where denotes the Euclidean norm. The rate outage probability constraint (7c) guarantees that the receiver can decode desired information at a data rate of no less than the probability .

Due to the fact that the constraints (7b) are non-convex and the constraint (7c) has no simple closed-form expression[6891348], it is challenging to solve Problem (7). In order to address it, we firstly perform mathematical transformations on constraint (7c).

Firstly, we can rewrite the rate outage probability as

(8)

where . By substituting (5) into (III-A), the rate outage probability in (III-A) is further written as

(9)

By defining , the first term in (III-A) is rewritten as

(10)

where holds due to [Zhang2017Matrix], and holds by assuming the channel estimation error vectors and , where and are the CSCG random vectors, and are the constants which measure the relative amount of CSI uncertainties, and and are the identity matrix and identity matrix, respectively. In (10), and are respectively defined as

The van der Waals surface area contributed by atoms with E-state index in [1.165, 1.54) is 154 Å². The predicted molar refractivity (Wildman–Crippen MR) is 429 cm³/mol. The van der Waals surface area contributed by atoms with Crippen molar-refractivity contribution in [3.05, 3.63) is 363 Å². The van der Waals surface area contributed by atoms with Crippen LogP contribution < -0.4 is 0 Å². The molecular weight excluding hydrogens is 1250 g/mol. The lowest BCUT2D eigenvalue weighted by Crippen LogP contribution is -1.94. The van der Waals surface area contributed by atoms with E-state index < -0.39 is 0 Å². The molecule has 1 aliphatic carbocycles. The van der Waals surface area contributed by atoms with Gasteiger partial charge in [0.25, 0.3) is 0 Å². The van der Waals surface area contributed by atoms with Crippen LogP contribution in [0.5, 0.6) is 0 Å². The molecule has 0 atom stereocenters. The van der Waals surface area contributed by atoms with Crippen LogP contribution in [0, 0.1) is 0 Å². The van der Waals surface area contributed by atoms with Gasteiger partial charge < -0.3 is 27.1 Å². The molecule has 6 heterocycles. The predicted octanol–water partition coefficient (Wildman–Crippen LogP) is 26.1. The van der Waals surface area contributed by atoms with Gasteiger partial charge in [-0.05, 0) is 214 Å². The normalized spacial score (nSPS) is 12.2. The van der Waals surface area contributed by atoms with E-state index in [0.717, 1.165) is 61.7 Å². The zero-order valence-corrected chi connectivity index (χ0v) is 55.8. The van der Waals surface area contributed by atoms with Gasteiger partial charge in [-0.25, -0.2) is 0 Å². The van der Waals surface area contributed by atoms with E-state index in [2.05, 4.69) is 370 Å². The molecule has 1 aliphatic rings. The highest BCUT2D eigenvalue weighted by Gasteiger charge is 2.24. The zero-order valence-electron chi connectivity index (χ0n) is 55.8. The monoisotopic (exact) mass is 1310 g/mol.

(11)

Similarly, the second term of (III-A) is rewritten as

(12)

where , and is obtained by using [Zhang2017Matrix]. Then, the constraint (7c) can be simplified as

(13)

where . Then, we will further transform the constraint (7c) by utilizing Lemma 1 in [6891348], which is given by the following lemma.

Lemma 1

(Bernstein-Type Inequality: Lemma 1 in[6891348]) Assume , where and . For any , and are slack variables, then, we have the following relationship:

(14)

By introducing the auxiliary variables and , we apply the Bernstein-Type Inequality in Lemma 1 to transform the original constraint (7c) as

(15)

The variables , and in constraints (15) can be further simplified as

(16)

Then, Problem (7) can be approximated as

(17a)
(17b)
(17c)
(17d)
(17e)

Iii-B Optimizing the Transmit Beamforming Vector